2012 BCO Cotton Quarter Regeneration Design Competition Winner

9 July 2012

Medland Metropolis London is delighted to announce that our team including designers Tilney Shane and sustainability consultancy BG2 Global have won the 2012 BCO Cotton Quarter Regeneration Design Competition.

The Cotton Quarter is a hypothetical site situated in the heart of Manchester’s historic industrial district. The focus is reinvention, refurbishment and reinvigoration. The scheme includes; a new office tower, the refurbishment and extension of an existing warehouse, and the redevelopment of supplementary areas including; railway arches, landscape areas and MandE Island: the services hub of the scheme.

Complimented for our overall solution and enthusiasm, we are delighted to give you some insight into how we used our expertise to incorporate best-practice, pioneering design solutions.

Collaborating with Tilney Shane and BG2 Global Solutions, our team “CottonOn”, created a cultural and entrepreneurial enclave, taking inspiration from the regions cotton industry origins to produce buildings called “warp”, “weft” and “weave”.

At the centre of the site is MandE Island, our sustainability nerve centre and educational facility, featuring an innovative map to monitor energy usage across the site. This nifty facility also supplies domestic water, electricity and heat to the tower block, warehouse and warehouse extension.

In more detail, we proposed to extract canal water and purify using reverse osmosis, this supply would subsequently serve the entire site. We incorporated combined heat & power (CHP) plant including the sublimation process to provide a means of sterilising the existing contaminated soil during the construction phase, this would also generate electricity and heat for the lifecycle of the site. Finally, we recommended the introduction of a reed bed to buffer rainfall run-off and provide a means of filtration for site run-off into the canal.

We also proposed a centralised data centre housed within the tower. This would create data storage for the whole site and conserve energy by consolidating cooling requirements. Ventilation would be achieved in the summer months through passive stack ventilation and mixed mode in winter & shoulder seasons.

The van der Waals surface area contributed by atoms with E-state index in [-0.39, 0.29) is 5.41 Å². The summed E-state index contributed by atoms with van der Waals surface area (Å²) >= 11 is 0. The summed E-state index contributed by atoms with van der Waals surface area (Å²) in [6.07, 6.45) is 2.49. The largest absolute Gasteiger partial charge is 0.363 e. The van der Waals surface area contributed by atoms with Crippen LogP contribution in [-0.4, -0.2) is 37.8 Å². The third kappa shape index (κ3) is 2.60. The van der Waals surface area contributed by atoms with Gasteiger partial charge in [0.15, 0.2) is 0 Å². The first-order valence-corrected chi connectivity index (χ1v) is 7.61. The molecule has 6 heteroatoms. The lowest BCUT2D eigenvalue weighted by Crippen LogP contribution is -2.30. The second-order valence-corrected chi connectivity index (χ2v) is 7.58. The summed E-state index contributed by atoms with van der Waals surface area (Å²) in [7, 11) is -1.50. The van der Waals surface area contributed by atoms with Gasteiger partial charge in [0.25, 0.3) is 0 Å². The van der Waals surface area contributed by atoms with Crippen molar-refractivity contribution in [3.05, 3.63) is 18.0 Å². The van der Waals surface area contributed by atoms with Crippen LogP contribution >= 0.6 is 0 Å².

The Warehouse & Warehouse Extension

Due to the warehouse being an existing old building with more cellular spaces, it was identified that it would require air-conditioning (A/C) and mechanical ventilation. We suggested A/C to be powered by a water source heat pump, employing the canal as a heat sink. The warehouse design included a new building extension that was encased in an ETFE “pillow” façade. This housed a “public extension” with a 300 seat auditorium. We proposed the upper floors of the extension would be ventilated using mix-mode ventilation achieved by use of penetrations in the EFTE facade creating stack effect. The ETFE façade also incorporated photovoltaic cells to power 50% of the warehouse. 

The Tower

In this building we achieved no active cooling throughout the year by utilising exposed thermal mass and minimising the heat load within the space by using LED lighting and centralised cloud computing. The photovoltaic cells integrated into the new façade also powered 50% of this building.

And there you have it, some insight into how our inspired engineers at Medland Metropolis created innovative design solutions to enhance Tilney Shane building and interior design and achieve a predicted 92% score BREEAM ‘Outstanding’ for the BCO Design Competition 2012.